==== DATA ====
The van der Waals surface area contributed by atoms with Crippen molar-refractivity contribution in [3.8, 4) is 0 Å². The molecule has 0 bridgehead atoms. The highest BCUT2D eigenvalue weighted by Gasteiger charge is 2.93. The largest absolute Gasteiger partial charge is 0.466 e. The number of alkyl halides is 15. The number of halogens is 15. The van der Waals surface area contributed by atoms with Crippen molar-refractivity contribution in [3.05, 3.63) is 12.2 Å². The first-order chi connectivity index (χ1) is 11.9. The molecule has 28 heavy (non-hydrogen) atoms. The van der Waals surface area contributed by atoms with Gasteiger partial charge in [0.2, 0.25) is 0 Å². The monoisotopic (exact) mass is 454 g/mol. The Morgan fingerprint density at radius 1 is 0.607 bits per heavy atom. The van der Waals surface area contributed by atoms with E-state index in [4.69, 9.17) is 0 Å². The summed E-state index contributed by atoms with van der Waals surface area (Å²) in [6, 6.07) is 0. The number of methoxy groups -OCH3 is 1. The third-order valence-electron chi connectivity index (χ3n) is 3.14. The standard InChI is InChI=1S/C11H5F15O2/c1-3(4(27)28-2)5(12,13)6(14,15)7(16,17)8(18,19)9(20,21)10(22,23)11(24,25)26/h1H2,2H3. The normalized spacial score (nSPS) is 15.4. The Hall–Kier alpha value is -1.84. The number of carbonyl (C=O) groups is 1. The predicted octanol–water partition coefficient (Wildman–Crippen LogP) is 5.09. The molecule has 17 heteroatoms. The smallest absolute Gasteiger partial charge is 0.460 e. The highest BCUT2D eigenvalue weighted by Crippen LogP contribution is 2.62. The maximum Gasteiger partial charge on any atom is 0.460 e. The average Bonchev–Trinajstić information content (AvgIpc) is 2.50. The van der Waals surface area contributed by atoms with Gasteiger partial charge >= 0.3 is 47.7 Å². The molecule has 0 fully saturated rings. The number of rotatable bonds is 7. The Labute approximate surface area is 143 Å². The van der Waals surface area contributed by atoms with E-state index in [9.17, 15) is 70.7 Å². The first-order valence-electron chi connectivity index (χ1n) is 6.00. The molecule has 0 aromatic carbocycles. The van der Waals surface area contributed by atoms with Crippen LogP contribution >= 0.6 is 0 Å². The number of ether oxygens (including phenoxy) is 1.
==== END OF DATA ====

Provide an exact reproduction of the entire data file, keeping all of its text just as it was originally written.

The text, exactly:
The van der Waals surface area contributed by atoms with Crippen molar-refractivity contribution in [3.8, 4) is 0 Å². The molecule has 0 bridgehead atoms. The highest BCUT2D eigenvalue weighted by Gasteiger charge is 2.93. The largest absolute Gasteiger partial charge is 0.466 e. The number of alkyl halides is 15. The number of halogens is 15. The van der Waals surface area contributed by atoms with Crippen molar-refractivity contribution in [3.05, 3.63) is 12.2 Å². The first-order chi connectivity index (χ1) is 11.9. The molecule has 28 heavy (non-hydrogen) atoms. The van der Waals surface area contributed by atoms with Gasteiger partial charge in [0.2, 0.25) is 0 Å². The monoisotopic (exact) mass is 454 g/mol. The Morgan fingerprint density at radius 1 is 0.607 bits per heavy atom. The van der Waals surface area contributed by atoms with E-state index in [4.69, 9.17) is 0 Å². The summed E-state index contributed by atoms with van der Waals surface area (Å²) in [6, 6.07) is 0. The number of methoxy groups -OCH3 is 1. The third-order valence-electron chi connectivity index (χ3n) is 3.14. The standard InChI is InChI=1S/C11H5F15O2/c1-3(4(27)28-2)5(12,13)6(14,15)7(16,17)8(18,19)9(20,21)10(22,23)11(24,25)26/h1H2,2H3. The normalized spacial score (nSPS) is 15.4. The Hall–Kier alpha value is -1.84. The number of carbonyl (C=O) groups is 1. The predicted octanol–water partition coefficient (Wildman–Crippen LogP) is 5.09. The molecule has 17 heteroatoms. The smallest absolute Gasteiger partial charge is 0.460 e. The highest BCUT2D eigenvalue weighted by Crippen LogP contribution is 2.62. The maximum Gasteiger partial charge on any atom is 0.460 e. The average Bonchev–Trinajstić information content (AvgIpc) is 2.50. The van der Waals surface area contributed by atoms with Gasteiger partial charge >= 0.3 is 47.7 Å². The molecule has 0 fully saturated rings. The number of rotatable bonds is 7. The Labute approximate surface area is 143 Å². The van der Waals surface area contributed by atoms with E-state index in [9.17, 15) is 70.7 Å². The first-order valence-electron chi connectivity index (χ1n) is 6.00. The molecule has 0 aromatic carbocycles. The van der Waals surface area contributed by atoms with Crippen LogP contribution >= 0.6 is 0 Å². The number of ether oxygens (including phenoxy) is 1.